• USS MacKenzie became HMCS Annapolis on 29 September 1940; towed to Boston for scrapping on 22 June 1945.
  • USS Maddox became HMS Georgetown on 23 September 1940; transferred to the Soviet Union as Zhostki in August 1944; returned to the Royal Navy on 9 September 1952. She was scrapped on 16 September 1952.
  • USS Philip became HMS Lancaster on 23 October 1940. She was scrapped on 30 May 1947.
  • USS Ringgold became HMS Newark on 5 December 1940; consigned for scrapping on 18 February 1947.
  • USS Robinson became HMS Newmarket on 5 December 1940. She was scrapped on 21 September 1945.
  • USS Sigourney became HMS Newport on 5 December 1940. She was scrapped on 18 February 1947.
  • USS Thatcher became HMCS Niagara on 26 September 1940; on 28 August 1941 Niagara was involved in the capture of U-570, which had surrendered to an RAF Hudson the previous day. She was scrapped by the end of 1947.
  • USS Thomas became HMS St. Albans on 23 September 1940; while with convoy SCL-81, St Albans took part in the sinking of U-401 on 3 August 1941; encountered the Polish submarine Jastrzab, and in company with the minesweeper Seagull, attacked and sank it in early 1942; transferred to the Soviet Union as Dostoinyi on 16 July 1944; returned to the Royal Navy on 28 February 1949; towed for scrapping on 18 May 1949.
  • USS Tillman became HMS Wells on 5 December 1940. She was scrapped February 1946.
  • USS Twiggs became HMS Leamington on 23 October 1940; during the fighting around convoy SC-42 in the North Atlantic she shared in the sinking of U-207 on 11 September 1941; while covering convoy WS-17 in the UK approaches, sank U-587 on 27 March 1942; transferred to the Soviet Union as Zhguchi on 17 July 1944; returned on 15 November 1950; hired for the film The Gift Horse, the last Town-class destroyer at sea under her own power. She was scrapped on 3 December 1951.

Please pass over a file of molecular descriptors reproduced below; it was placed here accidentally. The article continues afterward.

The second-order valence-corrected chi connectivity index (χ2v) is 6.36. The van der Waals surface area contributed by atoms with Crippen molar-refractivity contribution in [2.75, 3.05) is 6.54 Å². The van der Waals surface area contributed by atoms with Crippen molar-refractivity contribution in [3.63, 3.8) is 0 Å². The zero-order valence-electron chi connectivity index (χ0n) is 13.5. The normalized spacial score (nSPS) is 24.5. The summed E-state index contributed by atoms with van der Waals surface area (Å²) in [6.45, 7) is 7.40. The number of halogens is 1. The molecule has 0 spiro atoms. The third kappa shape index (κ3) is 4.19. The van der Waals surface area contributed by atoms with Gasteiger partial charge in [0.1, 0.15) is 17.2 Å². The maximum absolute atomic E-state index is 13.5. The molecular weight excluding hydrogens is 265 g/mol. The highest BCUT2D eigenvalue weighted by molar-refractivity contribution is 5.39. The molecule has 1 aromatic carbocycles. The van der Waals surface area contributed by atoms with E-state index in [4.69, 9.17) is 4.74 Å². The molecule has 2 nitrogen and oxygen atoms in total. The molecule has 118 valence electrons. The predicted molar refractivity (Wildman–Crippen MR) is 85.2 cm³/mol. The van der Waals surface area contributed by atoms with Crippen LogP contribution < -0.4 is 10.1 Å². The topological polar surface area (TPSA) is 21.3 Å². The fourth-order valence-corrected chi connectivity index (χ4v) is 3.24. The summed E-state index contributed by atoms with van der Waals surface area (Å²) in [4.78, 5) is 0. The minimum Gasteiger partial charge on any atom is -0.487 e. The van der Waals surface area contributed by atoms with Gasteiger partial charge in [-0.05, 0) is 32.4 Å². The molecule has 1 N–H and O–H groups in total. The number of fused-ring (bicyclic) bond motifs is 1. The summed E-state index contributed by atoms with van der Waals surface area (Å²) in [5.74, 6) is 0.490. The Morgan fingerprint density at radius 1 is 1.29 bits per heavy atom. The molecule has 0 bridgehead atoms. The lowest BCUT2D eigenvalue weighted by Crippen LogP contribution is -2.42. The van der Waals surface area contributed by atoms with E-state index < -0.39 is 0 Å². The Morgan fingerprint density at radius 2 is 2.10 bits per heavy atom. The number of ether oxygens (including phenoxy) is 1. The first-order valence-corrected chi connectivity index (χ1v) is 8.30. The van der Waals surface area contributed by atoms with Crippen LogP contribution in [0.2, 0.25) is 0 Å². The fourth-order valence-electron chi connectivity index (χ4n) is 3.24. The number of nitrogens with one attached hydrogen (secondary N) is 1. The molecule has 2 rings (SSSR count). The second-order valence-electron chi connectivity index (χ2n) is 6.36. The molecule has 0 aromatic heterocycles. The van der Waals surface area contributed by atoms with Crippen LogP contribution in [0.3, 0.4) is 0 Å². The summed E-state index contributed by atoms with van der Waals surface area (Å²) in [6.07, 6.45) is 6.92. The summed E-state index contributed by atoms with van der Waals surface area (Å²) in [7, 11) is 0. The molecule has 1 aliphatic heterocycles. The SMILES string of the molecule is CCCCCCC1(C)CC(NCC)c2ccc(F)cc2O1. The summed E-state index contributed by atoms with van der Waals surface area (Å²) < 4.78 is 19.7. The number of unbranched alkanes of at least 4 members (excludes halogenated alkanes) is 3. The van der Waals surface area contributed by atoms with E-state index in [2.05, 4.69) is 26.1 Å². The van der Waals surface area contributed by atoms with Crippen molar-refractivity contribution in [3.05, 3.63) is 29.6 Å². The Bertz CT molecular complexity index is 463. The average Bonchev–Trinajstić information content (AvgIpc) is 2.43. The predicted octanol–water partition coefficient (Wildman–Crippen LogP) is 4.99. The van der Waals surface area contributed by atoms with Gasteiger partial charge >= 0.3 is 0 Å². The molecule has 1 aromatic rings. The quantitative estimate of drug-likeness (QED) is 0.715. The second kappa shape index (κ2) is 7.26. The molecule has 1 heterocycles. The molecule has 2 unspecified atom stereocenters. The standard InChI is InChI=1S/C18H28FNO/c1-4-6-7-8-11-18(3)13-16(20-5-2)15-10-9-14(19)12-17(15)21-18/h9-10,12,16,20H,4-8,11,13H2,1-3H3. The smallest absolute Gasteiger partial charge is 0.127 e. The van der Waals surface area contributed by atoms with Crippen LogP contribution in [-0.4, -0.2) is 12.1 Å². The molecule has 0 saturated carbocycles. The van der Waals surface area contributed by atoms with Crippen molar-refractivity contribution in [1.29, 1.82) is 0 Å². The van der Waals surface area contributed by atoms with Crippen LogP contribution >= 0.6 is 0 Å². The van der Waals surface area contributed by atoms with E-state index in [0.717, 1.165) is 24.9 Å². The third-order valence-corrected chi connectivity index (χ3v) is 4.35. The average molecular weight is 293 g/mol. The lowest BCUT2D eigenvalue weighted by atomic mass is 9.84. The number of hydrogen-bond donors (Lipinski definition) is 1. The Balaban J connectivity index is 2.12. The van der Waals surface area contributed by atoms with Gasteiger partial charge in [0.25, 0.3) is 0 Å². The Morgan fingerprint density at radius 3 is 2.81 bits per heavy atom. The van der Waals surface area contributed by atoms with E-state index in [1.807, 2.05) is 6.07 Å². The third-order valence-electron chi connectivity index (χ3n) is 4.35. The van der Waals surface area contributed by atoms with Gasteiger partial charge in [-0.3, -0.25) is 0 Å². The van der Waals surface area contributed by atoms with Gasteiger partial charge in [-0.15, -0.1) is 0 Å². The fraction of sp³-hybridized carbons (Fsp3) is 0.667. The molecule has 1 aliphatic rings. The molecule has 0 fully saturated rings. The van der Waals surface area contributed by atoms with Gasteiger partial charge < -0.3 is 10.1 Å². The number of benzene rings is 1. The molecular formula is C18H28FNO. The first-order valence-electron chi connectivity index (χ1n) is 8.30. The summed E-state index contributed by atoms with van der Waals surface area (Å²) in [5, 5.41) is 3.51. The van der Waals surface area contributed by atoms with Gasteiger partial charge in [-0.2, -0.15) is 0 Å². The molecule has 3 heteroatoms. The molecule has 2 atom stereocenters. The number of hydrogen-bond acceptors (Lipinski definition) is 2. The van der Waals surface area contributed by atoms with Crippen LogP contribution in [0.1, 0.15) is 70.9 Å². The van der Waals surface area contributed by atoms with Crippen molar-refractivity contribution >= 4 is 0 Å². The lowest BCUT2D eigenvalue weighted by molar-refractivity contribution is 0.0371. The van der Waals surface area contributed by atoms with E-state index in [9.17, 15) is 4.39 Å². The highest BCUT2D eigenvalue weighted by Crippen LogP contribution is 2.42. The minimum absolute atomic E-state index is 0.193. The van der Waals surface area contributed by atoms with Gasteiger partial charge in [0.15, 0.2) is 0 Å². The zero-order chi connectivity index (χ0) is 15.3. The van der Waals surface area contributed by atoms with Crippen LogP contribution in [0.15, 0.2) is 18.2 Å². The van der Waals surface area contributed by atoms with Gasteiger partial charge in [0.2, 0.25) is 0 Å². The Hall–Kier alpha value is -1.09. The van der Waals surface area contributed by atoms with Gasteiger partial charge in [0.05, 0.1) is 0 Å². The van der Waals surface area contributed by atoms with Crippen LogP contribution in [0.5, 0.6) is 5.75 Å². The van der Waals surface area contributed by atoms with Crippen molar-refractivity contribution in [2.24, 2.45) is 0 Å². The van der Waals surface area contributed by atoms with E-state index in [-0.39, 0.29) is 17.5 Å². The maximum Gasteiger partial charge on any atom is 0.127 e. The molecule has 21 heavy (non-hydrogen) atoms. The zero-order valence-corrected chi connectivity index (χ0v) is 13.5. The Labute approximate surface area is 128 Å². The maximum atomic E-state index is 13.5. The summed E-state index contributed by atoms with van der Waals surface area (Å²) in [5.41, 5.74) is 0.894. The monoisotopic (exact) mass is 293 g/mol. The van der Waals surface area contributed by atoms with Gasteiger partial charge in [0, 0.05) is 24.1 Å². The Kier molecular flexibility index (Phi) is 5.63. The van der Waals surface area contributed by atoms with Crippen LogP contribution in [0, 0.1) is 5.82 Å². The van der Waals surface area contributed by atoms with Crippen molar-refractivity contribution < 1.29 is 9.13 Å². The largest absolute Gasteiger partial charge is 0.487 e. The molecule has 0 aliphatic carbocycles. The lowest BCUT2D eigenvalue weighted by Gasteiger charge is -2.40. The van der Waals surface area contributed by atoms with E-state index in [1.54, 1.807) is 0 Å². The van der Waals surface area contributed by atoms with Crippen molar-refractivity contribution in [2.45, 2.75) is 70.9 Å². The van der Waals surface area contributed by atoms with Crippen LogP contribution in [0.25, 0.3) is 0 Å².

• USS Wickes became HMS Montgomery on 25 October 1940; on convoy escort Montgomery rescued the survivors of Scottish Standard on 21 February 1941 and sank the Italian submarine Marcello the next day. She was scrapped on 10 April 1945.
  • USS Williams became HMCS St. Clair on 29 September 1940. She was scrapped on 5 March 1946.
  • USS Yarnall became HMS Lincoln on 23 October 1940; transferred to the Soviet Union as Druzhny on 26 August 1944; returned to the Royal Navy on 24 August 1952. She was scrapped on 3 September 1952.

Clemson-class destroyers[edit]

  • USS Abel P. Upshur became HMS Clare on 9 September 1940. She was scrapped on 18 February 1947.
  • USS Aulick became HMS Burnham on 8 October 1940. She was scrapped on 2 December 1948.
  • USS Bailey became HMS Reading on 26 November 1940. She was scrapped on 24 July 1945.
  • USS Bancroft became HMCS St. Francis on 24 September 1940. She was wrecked while being towed for scrapping on 14 July 1945.
  • USS Branch became HMS Beverley on 8 October 1940; she attacked and sank U-187 on 4 February 1942. Beverley was torpedoed by U-188 on 11 April 1943 and was sunk with the loss of all but four of the ship's company of 152.
  • USS Edwards became HMS Buxton on 8 October 1940. She was scrapped on 21 March 1946.
  • USS Herndon became HMS Churchill on 9 September 1940; transferred to the Soviet Union as Dyatelnyi on 30 May 1944; torpedoed and sunk by U-956 on 16 January 1945 while escorting a White Sea convoy; the last war loss of the class and the only one of the destroyers transferred to the Soviet Union to be lost.
  • USS Hunt became HMS Broadway on 8 October 1940; while escorting convoy OB-318, Broadway took part in the attack on U-110 on 9 May 1941; abandoned by its crew, U-110 was boarded and taken in tow. Escorting convoy HX-237, Broadway located and sank U-89 in the North Atlantic on 14 May 1943; allocated for scrapping in March 1948.